Updated: Feb 7
Lit Youngstown student intern Katelyn Urs asks April 1-2 poet-in-residence Manuel Iris three questions about his new book The Parting Present (Dos Madres Press, 2021). For more information about attending Manuel's free workshops, readings and talks, click here.
Katelyn: The theme of writing and the motif of silence connect in many of your poems in
The Parting Present. For example, they appear as a pair in the first poem “Little
poem obsessed with death” (p.3), “Answers” (p.17), and then in the last one in the
collection, “Silentium” (93). What draws you to the poetry writing process as a
subject in your work, and how does silence fit in with that reflection?
Manuel: Writing has always been one of my recurrent themes: why do we write, and how the act of writing impacts reality (both tangible and intangible) is very important to me. I am a writer, and exploring writing is drafting a justification of my own existence. I like art and artists that question everything, including themselves. I believe that poetry is not a mirror, but a door that opens to our own spirit.
I believe in silence as a part of poetry, and vice versa. To me, poetry must be not an
interruption, but a continuation of silence. Contemplation, reflection, and epiphany happen
before, during, and after the poem. And they need quiet. The poem is a source of silence, and silence is the point of arrival and departure of the poem. The poet is a creator of words that conjure silence. Poetry is a translation of silence.
Katelyn: Some poets may not have the ability or the passion to translate their works into
two different languages like you do. And no translated work, no matter the genre,
is a perfect replica of the original. When translating a poem into English or
Spanish, do you find yourself prioritizing certain principles of poetry such as
musicality, theme, or diction?
Manuel: My translation process has become more and more complicated with time. I do write first in Spanish, but during the translation process I often like more what is happening in the English version of the poem, and then go back and change the original. The final product, in both languages, is the result of these negotiations. Translating is now part of my editing process.
My writing, as well as my life, is the constant crossing of these linguistic borders.
I do prioritize the musicality, the breath, of the poem in either language, and I need the theme and the rhythm, more than the diction, to remain there. Poetry is not what is lost in translation: is what survives.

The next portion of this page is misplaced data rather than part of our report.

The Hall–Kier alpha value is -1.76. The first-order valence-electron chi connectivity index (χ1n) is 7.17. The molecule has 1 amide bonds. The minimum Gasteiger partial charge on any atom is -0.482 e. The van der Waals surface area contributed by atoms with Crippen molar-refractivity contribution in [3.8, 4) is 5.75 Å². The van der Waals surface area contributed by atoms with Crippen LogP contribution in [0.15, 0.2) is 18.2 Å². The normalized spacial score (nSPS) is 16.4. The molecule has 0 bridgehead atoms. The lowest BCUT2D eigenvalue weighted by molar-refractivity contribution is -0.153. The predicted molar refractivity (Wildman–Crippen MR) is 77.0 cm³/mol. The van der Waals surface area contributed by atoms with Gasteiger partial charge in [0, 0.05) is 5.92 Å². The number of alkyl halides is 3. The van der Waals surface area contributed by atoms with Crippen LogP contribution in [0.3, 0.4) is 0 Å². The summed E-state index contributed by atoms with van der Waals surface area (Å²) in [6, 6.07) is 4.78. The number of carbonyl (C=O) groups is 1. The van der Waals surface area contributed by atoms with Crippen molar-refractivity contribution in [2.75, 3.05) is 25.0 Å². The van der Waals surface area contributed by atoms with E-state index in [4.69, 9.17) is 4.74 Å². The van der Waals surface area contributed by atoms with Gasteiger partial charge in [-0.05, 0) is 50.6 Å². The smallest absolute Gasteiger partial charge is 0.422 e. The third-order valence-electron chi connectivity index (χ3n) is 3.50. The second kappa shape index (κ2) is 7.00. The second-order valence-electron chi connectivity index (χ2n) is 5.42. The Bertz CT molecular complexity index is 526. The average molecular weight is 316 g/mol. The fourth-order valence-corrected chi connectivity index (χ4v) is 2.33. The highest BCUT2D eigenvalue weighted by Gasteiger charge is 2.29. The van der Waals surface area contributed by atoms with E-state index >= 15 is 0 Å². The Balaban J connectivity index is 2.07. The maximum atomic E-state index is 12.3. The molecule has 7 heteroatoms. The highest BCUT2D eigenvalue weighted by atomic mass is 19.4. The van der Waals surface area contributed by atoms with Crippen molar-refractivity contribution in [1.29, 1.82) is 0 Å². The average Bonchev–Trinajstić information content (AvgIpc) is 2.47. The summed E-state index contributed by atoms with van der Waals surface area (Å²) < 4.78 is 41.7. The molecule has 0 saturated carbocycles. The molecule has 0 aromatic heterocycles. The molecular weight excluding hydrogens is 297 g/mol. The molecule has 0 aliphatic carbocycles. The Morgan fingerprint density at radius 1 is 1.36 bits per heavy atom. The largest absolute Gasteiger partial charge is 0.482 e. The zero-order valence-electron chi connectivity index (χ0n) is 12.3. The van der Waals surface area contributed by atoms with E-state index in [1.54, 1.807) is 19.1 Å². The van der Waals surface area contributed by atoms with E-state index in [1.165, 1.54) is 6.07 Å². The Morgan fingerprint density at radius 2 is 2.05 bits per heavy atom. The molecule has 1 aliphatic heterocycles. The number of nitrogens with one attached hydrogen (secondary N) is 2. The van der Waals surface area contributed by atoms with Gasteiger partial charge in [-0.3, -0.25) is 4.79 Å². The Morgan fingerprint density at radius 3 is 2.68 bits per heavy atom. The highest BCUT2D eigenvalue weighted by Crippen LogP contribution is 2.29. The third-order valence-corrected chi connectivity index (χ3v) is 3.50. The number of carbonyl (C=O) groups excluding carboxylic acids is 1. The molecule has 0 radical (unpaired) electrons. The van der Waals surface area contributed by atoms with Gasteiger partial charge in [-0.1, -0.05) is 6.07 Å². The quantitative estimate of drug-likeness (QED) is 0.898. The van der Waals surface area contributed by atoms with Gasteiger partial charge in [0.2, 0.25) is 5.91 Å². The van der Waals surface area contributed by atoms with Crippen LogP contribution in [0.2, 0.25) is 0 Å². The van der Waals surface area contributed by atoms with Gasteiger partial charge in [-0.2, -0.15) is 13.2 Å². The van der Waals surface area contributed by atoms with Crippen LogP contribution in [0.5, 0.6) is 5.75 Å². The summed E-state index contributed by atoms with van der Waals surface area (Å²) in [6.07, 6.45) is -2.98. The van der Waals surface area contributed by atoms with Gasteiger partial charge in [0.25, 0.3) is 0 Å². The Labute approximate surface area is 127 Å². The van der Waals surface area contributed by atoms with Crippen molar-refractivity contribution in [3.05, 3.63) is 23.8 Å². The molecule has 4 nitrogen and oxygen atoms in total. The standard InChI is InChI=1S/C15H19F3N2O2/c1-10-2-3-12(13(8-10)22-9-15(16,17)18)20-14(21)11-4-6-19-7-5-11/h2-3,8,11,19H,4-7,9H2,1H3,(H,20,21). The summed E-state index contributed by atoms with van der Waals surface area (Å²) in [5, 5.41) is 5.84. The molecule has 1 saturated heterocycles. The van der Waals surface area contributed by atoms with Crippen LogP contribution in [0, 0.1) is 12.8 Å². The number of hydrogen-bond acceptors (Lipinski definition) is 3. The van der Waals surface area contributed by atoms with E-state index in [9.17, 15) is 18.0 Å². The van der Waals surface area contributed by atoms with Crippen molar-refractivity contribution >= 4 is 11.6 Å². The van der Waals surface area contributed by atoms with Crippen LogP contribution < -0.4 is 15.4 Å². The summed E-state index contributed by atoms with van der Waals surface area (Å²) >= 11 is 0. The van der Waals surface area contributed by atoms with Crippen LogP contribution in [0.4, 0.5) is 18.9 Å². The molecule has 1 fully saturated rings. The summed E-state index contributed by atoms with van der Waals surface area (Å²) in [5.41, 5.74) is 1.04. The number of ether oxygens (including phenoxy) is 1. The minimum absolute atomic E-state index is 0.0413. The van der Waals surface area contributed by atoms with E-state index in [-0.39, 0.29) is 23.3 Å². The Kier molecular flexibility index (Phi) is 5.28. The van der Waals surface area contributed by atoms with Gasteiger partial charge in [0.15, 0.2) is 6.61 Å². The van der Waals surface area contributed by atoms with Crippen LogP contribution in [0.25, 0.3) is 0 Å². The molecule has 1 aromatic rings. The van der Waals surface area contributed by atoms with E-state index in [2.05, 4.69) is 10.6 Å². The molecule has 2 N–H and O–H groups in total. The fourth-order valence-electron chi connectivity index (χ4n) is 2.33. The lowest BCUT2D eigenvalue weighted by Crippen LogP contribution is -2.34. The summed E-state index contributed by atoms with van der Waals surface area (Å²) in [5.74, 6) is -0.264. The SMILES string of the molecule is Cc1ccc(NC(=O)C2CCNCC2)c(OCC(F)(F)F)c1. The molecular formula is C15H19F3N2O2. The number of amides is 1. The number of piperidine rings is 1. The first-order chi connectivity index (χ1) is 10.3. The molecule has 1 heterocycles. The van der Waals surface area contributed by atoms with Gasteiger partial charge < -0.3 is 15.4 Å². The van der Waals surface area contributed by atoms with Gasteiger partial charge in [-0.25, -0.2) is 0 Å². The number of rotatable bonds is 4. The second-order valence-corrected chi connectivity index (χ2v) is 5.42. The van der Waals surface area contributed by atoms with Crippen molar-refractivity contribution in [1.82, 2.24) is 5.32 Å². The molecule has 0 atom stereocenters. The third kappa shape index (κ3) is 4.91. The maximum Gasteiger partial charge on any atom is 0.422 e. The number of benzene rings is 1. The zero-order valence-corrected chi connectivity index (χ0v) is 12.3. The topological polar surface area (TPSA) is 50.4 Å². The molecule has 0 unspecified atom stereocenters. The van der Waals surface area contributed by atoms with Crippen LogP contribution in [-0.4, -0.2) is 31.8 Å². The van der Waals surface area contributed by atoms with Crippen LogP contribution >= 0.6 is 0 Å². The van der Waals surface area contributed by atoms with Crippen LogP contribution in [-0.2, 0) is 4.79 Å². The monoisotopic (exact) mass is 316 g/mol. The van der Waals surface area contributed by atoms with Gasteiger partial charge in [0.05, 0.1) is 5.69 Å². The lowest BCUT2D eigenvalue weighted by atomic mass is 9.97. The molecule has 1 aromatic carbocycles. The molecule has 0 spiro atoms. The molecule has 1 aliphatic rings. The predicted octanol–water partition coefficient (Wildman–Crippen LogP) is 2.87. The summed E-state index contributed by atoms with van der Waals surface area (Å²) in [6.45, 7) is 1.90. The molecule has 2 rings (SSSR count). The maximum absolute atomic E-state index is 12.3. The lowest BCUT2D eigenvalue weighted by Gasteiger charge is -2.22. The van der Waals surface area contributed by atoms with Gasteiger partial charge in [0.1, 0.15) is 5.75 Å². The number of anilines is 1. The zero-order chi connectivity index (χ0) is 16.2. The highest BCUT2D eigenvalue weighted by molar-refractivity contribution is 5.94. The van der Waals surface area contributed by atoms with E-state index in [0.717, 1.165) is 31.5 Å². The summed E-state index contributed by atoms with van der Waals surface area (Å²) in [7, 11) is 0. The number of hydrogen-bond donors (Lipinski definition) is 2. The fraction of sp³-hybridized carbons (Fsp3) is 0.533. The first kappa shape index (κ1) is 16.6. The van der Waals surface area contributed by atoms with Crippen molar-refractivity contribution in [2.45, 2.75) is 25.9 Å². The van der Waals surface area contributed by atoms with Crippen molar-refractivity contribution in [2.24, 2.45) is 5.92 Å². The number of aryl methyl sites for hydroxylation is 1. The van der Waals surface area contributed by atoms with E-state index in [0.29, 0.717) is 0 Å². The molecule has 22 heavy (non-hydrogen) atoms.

Katelyn: Another significant theme in your book is time, which is emphasized through its
title, The Parting Present. You encapsulate who you are in the past and
present—your wisdom, passions, fears, experiences—in two languages. The
published work will allow your daughter to always have you when you are gone.
Does the bilingual format mirror a dual identity? One that you wish to preserve so
that your daughter will remember?
Manuel: What a beautiful, sensitive question. I thank you very much for it. And it is also a tough question to respond to. I’ll do my best: I do not think about “my poetic work” while writing a poem. I am only finding words to translate a silence. Talking so much about time (or about poetry, as you noted before) has never been intentional: it just happens to me. Those are some of my poetic obsessions. I do worry about time, memory, and oblivion. I do worry about transcendence. And, of course: I hope that my daughter will always have my voice close to her, even after I am gone.
The bilingual format, also, happened organically: I could not be otherwise. It is, indeed,
what I am. I know my daughter will remember me more in Spanish (that’s the language we
talk to each other), despite the fact that we live in both languages every day. So, yes, we
have a dual identity (we are not the same: she is much more bilingual and bicultural than
me), and this book, in particular, is a conversation between us. We are there, in the two
languages of the poem, and in the universal silence of the white spaces between the lines.
Manuel Iris's residency is part of an Arts Resiliency Initiative funded by the Ohio Arts Council, and Rob Briggs & Alyssa Lenhoff Briggs.
Katelyn Urs earned her B.A. in English and is currently pursuing an M.A. in Professional and Technical Writing from Youngstown State University. Katelyn is an aspiring writer with goals to be published and to have a career centered on helping the community. When she is not reading, writing, or working, you can find her walking at Mill Creek or doodling in her sketchbook.